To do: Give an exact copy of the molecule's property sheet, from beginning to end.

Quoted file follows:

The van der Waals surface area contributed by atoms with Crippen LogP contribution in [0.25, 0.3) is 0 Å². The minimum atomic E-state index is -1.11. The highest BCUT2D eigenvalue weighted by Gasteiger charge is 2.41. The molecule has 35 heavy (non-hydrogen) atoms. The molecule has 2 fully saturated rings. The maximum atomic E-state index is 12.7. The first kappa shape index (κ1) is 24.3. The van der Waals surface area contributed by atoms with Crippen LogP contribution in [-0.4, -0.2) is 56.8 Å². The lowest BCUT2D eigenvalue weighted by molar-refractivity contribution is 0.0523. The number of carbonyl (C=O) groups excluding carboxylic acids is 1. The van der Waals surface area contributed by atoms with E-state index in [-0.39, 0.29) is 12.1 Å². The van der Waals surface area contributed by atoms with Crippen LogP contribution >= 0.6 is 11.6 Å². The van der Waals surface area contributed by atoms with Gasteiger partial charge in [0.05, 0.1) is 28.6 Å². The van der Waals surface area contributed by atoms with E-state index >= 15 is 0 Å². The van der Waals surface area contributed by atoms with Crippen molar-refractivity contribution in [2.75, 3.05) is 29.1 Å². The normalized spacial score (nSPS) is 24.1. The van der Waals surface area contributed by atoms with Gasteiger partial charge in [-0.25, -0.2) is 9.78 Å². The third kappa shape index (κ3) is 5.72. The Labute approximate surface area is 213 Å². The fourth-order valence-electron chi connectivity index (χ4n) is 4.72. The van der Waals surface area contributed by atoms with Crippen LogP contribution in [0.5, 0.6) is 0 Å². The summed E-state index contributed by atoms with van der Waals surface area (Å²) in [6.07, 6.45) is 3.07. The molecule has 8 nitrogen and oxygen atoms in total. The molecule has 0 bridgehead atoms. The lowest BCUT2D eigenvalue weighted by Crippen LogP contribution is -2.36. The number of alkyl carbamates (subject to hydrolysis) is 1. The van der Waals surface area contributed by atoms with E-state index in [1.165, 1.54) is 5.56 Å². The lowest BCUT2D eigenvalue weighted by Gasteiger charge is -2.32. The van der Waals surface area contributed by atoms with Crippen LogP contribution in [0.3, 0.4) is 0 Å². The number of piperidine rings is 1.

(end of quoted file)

The van der Waals surface area contributed by atoms with Crippen LogP contribution in [0.25, 0.3) is 0 Å². The minimum atomic E-state index is -1.11. The highest BCUT2D eigenvalue weighted by Gasteiger charge is 2.41. The molecule has 35 heavy (non-hydrogen) atoms. The molecule has 2 fully saturated rings. The maximum atomic E-state index is 12.7. The first kappa shape index (κ1) is 24.3. The van der Waals surface area contributed by atoms with Crippen LogP contribution in [-0.4, -0.2) is 56.8 Å². The lowest BCUT2D eigenvalue weighted by molar-refractivity contribution is 0.0523. The number of carbonyl (C=O) groups excluding carboxylic acids is 1. The van der Waals surface area contributed by atoms with E-state index in [-0.39, 0.29) is 12.1 Å². The van der Waals surface area contributed by atoms with Crippen LogP contribution >= 0.6 is 11.6 Å². The van der Waals surface area contributed by atoms with Gasteiger partial charge in [0.05, 0.1) is 28.6 Å². The van der Waals surface area contributed by atoms with E-state index >= 15 is 0 Å². The van der Waals surface area contributed by atoms with Crippen molar-refractivity contribution in [2.75, 3.05) is 29.1 Å². The normalized spacial score (nSPS) is 24.1. The van der Waals surface area contributed by atoms with Gasteiger partial charge in [-0.25, -0.2) is 9.78 Å². The third kappa shape index (κ3) is 5.72. The Labute approximate surface area is 213 Å². The fourth-order valence-electron chi connectivity index (χ4n) is 4.72. The van der Waals surface area contributed by atoms with Crippen LogP contribution in [0.5, 0.6) is 0 Å². The summed E-state index contributed by atoms with van der Waals surface area (Å²) in [6.07, 6.45) is 3.07. The molecule has 8 nitrogen and oxygen atoms in total. The molecule has 0 bridgehead atoms. The lowest BCUT2D eigenvalue weighted by Crippen LogP contribution is -2.36. The number of alkyl carbamates (subject to hydrolysis) is 1. The van der Waals surface area contributed by atoms with E-state index in [1.165, 1.54) is 5.56 Å². The lowest BCUT2D eigenvalue weighted by Gasteiger charge is -2.32. The van der Waals surface area contributed by atoms with Crippen LogP contribution in [0.3, 0.4) is 0 Å². The number of piperidine rings is 1.